North-Central Section - 47th Annual Meeting (2-3 May 2013)

Paper No. 3
Presentation Time: 8:00 AM-12:00 PM


BARNEY, Jeffrey A., Mallinson Institutute for Science Education, Western Michigan University, 6575 N 44th St, Augusta, MI 49012,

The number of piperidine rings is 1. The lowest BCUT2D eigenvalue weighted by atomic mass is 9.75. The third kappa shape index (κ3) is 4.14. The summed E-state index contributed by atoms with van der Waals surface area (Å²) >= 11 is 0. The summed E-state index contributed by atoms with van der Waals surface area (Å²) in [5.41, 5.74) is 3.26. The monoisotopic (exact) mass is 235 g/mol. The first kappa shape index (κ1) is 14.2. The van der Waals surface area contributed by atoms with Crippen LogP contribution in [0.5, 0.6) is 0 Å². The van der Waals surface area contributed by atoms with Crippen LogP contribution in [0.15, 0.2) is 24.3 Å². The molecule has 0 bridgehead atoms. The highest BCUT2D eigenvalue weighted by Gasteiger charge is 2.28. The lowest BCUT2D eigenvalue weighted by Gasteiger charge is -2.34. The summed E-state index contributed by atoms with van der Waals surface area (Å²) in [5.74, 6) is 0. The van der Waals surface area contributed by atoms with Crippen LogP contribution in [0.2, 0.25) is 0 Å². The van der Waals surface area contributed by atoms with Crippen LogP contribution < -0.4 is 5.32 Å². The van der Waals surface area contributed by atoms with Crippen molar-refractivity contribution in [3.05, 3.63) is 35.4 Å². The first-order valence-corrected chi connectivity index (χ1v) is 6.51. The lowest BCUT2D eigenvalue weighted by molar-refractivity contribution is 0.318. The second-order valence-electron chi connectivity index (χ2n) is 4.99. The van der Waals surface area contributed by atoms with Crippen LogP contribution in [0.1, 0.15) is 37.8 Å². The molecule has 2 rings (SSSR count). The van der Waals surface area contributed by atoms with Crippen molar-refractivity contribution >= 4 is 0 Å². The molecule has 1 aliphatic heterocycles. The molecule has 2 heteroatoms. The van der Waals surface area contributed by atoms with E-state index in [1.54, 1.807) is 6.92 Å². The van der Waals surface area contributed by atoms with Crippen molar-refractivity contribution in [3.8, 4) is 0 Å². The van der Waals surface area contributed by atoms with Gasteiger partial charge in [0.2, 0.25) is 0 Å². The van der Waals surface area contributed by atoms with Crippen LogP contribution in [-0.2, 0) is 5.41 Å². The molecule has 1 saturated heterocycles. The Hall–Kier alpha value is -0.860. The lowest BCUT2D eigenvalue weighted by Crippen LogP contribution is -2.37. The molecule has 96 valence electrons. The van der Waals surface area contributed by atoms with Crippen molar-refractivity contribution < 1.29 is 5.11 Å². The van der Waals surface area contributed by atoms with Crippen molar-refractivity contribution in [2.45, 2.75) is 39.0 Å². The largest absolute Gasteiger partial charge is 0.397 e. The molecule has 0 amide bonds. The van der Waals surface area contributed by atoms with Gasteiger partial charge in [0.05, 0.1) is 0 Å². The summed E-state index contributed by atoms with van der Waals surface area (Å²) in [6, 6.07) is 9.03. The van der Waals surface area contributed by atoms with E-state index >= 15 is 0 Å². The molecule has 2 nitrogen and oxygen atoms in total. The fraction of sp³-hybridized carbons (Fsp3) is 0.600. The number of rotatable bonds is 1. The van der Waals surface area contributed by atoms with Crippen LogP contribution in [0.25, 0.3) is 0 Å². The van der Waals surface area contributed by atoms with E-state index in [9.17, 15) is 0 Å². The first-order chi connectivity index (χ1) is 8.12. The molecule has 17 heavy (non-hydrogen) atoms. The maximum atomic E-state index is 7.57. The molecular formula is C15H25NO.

Teaching science content to K-12 students can be a struggle, especially when student engagement with lesson material is a problem. One way teachers can help engage students is to use hands-on activities. According to the National Assessment of Educational Progress (NAEP), teachers who regularly conduct hands-on activities in their classrooms report that their students out perform their peers by more than 40% of a grade level in science. At Western Michigan University we have developed a geology lesson using rock core samples to teach rock characteristics that are somewhat counterintuitive: porosity and permeability. This activity brings rock core samples and rock coring tools into the classroom for students to examine. Students study different types of sedimentary rocks and learn how layers of these rocks formed as the Great Lakes Basin experienced repeated cycles of flooding and evaporation hundreds of millions of years ago. Students also learn how petroleum forms and how oil and gas are found in the pore spaces of some types of rocks. Finally, the students are shown a variety of sedimentary rock cores and are tasked with determining which core would represent the most likely “host rock” for petroleum. The students accomplish this by using hand operated air pumps to test the porosity and permeability of the rocks by trying to force air through the core samples. The students use the results of this activity to evaluate a set of hypothetical well sites, and then vote to decide which well site should be developed. This activity teaches identification and formation of common sedimentary rocks and the Paleozoic history of the Great Lakes Basin.